“As people of the Catholic Church, our calling and mission is to give our lives to a cause so much bigger than ourselves,” he said.
The CCYMN Conference took place in Winnipeg, Nov. 18-20, 2016. Dematte led more than 150 participants into three sessions on bringing the Lord’s mercy back into our ministry. He said that in trusting and recognizing the spirit of God, youth ministers are better able to fulfill the Lord’s plans and understand what He desires from us.
The theme of the conference was “Got Mercy?” During the weekend, participants marked the end of the Jubilee Year of Mercy by reflecting on sharing God’s mercy to the youth they serve. But the highlight of the conference, was the wide range of practical workshops.
Cameron Turner, Quebec coordinator of NET Canada, presented a workshop about “Relational Ministry,” explaining the importance of breaking down barriers with youth. Turner said the greatest need that young people have is to belong, and to go where the young people are and best serve and engage them.
“The easiest and only sure way to bring youth to Christ is to build relationships with them,” he said.
Fellowship and quality time, Turner said, builds a foundation of trust in an open setting, that can develop and grow into life-giving and Christ-centred relationships. He said we cannot force religion. Instead, youth ministers must trust that in due time, youth will open up to Christ, just as they have opened up to us.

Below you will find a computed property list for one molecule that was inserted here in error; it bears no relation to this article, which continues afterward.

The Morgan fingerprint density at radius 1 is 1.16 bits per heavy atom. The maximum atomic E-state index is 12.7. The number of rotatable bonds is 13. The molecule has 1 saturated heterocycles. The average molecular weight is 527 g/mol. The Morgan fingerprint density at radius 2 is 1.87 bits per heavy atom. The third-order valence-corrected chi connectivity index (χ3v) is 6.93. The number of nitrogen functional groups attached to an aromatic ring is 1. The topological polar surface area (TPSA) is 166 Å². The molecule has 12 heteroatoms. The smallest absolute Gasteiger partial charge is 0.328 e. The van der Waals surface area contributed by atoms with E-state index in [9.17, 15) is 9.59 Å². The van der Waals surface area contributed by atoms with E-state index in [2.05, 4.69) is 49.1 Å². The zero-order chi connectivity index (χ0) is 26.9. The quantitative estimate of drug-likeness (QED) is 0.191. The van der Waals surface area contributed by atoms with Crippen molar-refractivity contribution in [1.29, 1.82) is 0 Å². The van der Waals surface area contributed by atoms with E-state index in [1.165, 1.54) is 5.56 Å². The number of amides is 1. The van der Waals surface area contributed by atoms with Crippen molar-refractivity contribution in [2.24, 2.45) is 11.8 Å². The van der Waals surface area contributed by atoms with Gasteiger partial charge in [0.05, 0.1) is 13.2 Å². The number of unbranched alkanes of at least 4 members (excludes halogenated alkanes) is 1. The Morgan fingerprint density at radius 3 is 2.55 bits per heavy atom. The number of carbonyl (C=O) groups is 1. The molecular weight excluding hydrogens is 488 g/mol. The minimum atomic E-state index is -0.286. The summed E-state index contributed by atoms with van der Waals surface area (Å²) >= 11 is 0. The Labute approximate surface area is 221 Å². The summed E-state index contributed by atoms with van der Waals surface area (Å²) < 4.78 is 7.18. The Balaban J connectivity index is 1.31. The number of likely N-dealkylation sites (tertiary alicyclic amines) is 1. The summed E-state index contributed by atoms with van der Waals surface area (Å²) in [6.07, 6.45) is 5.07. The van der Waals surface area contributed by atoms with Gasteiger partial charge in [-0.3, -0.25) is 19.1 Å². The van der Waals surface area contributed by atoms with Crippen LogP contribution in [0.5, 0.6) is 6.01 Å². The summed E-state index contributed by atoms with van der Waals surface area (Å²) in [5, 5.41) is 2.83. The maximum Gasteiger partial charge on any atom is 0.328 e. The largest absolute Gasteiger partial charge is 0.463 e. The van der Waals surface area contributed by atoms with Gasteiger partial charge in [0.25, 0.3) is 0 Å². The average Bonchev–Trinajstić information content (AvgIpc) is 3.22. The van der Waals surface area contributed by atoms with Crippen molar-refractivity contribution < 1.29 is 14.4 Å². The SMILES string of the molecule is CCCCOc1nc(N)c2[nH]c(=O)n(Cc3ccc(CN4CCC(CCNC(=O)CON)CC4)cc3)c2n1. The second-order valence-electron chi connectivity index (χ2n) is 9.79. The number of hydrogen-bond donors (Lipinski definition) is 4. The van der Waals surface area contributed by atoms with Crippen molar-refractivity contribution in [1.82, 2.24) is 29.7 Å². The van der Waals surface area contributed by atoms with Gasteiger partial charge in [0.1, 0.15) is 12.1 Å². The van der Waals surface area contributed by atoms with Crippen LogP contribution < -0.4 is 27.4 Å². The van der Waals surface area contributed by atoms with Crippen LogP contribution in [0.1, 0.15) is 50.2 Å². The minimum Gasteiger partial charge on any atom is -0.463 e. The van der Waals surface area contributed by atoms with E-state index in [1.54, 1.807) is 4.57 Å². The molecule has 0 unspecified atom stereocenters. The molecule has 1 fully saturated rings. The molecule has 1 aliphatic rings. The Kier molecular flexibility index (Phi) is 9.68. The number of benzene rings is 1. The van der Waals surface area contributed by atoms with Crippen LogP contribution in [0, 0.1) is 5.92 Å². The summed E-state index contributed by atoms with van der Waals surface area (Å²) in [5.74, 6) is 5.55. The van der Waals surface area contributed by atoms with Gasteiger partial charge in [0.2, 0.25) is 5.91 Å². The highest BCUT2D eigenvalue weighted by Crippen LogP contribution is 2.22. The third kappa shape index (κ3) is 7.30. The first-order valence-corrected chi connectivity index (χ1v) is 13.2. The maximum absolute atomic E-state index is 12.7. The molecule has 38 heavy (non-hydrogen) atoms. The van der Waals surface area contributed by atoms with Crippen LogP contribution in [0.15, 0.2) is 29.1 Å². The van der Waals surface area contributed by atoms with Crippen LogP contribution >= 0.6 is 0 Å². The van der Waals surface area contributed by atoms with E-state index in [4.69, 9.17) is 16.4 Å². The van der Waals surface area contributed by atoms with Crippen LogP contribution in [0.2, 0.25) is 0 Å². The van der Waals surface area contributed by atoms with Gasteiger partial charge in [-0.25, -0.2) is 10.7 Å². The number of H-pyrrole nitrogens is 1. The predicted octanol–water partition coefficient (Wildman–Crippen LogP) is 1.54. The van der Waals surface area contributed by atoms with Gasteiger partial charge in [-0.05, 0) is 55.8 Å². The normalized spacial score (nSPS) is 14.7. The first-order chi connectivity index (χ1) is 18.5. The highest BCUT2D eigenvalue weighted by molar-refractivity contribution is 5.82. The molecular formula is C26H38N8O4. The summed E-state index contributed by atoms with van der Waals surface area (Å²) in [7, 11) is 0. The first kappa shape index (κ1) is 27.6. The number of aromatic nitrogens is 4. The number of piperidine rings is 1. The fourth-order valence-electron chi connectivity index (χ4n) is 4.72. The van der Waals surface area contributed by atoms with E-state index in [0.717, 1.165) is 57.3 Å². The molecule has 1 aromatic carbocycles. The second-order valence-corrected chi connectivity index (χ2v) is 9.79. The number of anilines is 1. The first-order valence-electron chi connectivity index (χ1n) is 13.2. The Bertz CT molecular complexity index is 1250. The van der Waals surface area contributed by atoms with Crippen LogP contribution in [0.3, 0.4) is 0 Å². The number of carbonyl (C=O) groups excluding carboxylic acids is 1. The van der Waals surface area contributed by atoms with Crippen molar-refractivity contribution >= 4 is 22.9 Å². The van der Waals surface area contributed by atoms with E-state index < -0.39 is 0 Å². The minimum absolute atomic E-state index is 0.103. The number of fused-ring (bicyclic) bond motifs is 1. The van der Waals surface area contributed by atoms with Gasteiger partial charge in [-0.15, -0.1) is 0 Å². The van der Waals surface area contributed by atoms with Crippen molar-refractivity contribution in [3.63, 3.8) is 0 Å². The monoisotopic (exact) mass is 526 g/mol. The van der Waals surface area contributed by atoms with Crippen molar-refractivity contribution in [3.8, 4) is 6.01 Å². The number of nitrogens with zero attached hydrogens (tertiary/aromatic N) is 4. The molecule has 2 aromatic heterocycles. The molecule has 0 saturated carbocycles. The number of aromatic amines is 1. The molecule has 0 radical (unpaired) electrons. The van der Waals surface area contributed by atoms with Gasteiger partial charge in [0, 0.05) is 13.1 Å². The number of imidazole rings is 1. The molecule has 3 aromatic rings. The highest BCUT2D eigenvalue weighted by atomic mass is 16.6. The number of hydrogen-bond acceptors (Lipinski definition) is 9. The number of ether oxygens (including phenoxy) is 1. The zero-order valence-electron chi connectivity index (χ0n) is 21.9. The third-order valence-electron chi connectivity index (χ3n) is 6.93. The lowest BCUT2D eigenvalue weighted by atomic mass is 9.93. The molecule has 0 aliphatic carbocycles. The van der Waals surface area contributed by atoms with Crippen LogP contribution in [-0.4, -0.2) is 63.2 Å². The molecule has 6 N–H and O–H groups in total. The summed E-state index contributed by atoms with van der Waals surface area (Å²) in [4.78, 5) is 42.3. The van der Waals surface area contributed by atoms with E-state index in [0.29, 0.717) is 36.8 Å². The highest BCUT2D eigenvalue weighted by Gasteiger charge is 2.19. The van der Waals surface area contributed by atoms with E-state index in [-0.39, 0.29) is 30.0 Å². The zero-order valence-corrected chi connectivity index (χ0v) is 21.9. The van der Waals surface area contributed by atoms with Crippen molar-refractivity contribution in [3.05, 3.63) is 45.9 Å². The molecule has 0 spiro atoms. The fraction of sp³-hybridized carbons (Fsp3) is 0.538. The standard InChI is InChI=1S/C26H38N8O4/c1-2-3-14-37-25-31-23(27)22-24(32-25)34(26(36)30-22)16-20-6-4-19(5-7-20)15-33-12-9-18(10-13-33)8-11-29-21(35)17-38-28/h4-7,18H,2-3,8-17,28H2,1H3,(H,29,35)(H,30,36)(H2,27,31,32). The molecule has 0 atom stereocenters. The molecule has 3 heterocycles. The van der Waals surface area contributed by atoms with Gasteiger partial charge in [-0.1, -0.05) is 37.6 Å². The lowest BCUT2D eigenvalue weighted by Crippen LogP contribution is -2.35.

Turner said the greatest need that young people have is to belong, and to go where the young people are and best serve and engage them.
The discussion and sharing of thoughts and ideas after each workshop really helped build unity. The conference gives youth ministers the opportunity to encourage one another and share with one another tips and tricks that have worked for them within their own ministries.
Christian Martinez, director of Youth and Young Adult Ministry in the Archdiocese of Winnipeg, said what he desires most participants to take away from this conference is hope.
“Hope despite statistics and stigmas of the Catholic Church and youth,” he said. “As youth ministers, we want to utilize and recognize the beauty and blessing of youth and to be agents of change in the lives of the young people.”
(Contreras, 21, is a fourth-year creative communications student at the University of Winnipeg.)